Bill: Right.

Suzette: How do you feel about that? Do you feel like your country didn't take care of you properly?

Bill: Well, I always thought I should have got the Purple Heart. For getting knocked around, you know. It was a good one.

Suzette: Did you come back and start farming again, or what did you do?

Bill: I went into construction.

Suzette: You went into construction.

Bill: Runnin' heavy machinery.

Suzette: You helped build Highway 7?

Bill: Uh, huh. Sparks to White Cloud.

Suzette: What did you do after that? After you were in construction, what did you do?

Bill: Well, I went into law enforcement. I carried a badge 29 years.

Suzette: Oh, my.

Bill: A deputy sheriff, and under sheriff, chief of police of Highland for several years.

Suzette: Did your military experience prepare you to do this?

Bill: Well, it helped. Taught you how to handle people; not make them mad.

Suzette: Uh, hum.

Bill: I had one lady tell me one time, I was gonna write her ticket, I forget now what she had done, that was in Highland, I said, ``will you behave yourself if I turn you loose?'' ``Yes, I'll behave myself. I don't want no more of those tickets.'' I handed her that ticket. ``What am I gonna do with this?'' ``Promise you will be good.'' ``Yep''. ``Tear it up.'' She tore it in two right there. And I was the kind of police officer that I'd rather be than to lock you up. And I had another fella, running 110 miles an hour down Main Street of Highland, young fella, and to catch him we run him clear out to this corner. He had already outrun that. What's the use of chasing him; he'll be back home sometime. So we waited for him to come back. Wrote him out a ticket for it, and the judge was a lady judge and she was quite a bit, and I said, ``Well, what are you going to fine him for it? How much is it going to cost? She said, ``I'm going to give him 30 days.'' I said, ``OK. Let's put him out on the street, on the Main Street of Highland, with a wheelbarrow, broom and a shovel. That's all he needs. I said that's the best treatment he ever had, to be out where the public could see him, and he enjoyed him. When we turned him loose, his time was up, there was not a speck of dust on the Main Street of Highland. We've got to do something. I said turn him loose. He learned his lesson, he enjoyed being on Main Street visiting with everybody, he was being punished, turn him loose. He came back by a couple of weeks later, and said, ``Thanks, Bill, that's the best lesson I ever had in my life. Dad should have done that years ago.''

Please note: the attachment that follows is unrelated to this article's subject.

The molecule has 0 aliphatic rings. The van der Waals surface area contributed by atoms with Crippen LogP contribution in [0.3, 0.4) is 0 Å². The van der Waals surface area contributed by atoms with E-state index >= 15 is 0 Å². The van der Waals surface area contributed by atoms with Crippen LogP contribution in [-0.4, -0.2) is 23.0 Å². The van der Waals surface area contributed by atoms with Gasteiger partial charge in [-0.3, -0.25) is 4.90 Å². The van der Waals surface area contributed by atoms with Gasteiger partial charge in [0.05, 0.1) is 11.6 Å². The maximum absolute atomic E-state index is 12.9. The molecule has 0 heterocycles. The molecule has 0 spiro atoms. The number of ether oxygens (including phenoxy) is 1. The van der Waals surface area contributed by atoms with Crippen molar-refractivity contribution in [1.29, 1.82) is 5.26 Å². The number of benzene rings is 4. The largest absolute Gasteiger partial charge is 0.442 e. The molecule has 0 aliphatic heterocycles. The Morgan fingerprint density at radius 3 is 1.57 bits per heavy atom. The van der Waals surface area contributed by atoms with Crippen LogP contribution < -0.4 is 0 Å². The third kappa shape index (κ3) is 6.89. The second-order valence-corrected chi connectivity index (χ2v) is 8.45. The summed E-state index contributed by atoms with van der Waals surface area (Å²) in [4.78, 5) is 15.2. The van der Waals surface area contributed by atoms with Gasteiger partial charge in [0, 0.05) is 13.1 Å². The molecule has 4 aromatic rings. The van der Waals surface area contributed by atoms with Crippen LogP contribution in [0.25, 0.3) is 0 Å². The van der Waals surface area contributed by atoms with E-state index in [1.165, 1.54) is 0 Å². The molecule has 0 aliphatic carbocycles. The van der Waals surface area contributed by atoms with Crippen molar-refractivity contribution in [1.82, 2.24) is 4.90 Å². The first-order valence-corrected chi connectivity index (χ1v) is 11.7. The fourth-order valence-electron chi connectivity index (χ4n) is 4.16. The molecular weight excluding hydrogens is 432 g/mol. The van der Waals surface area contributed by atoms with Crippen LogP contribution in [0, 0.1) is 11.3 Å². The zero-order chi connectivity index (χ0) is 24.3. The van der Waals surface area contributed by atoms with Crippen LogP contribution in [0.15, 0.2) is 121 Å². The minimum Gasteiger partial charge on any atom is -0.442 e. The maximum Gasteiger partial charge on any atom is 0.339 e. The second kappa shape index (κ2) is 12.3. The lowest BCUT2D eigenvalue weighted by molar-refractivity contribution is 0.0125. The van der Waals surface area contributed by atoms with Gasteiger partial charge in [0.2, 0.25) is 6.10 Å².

Suzette: That's a wonderful story! Did you join the American Legion or the VFW when you came back?

Bill: I belong to the Legion.

Suzette: And was it important to belong to a group of other men who had served in the war?

Bill: Oh, it helped, it helped. You could reminisce and tell your stories. Yeah. When you meet your wife, you know, you kind of drop out of these.

Suzette: Did you maintain any ties with the people you served with in Europe?

Bill: Not too much. Not too much, cause they were not from around here. I talked to some when I got back, but we just kind of faded away.

Suzette: Do you have any other thoughts that you would like to share?

Bill: I talked too much now already.

Suzette: I don't really think you have!! I want to thank you very much.

Bill: You are certainly welcome. I hope I didn't get you in trouble!

Suzette: You're telling me a story about your uniform.

Bill: When we came home, in uniforms in the military `cause, and we didn't have any clothes that we could wear because we were bigger than when we went in. So we took them up to J. O. Mann, which was Mann cleaners, and he dyed our uniforms brown so that we had civilian clothes.

Suzette: If they'd been green, they wouldn't have been civilian.

Bill: They'd still be military.

Suzette: How long did you wear that uniform?

Bill: Oh, I don't know, probably a year. Until we could get civilian clothes.

Suzette: Oh, wow! That's very interesting. Thank you.

Bill: This man did a good job of changing the colors for us.

Suzette: It sounds like he did. Anything else?

Bill: Naw, I've spent too long now.

Suzette: You have not!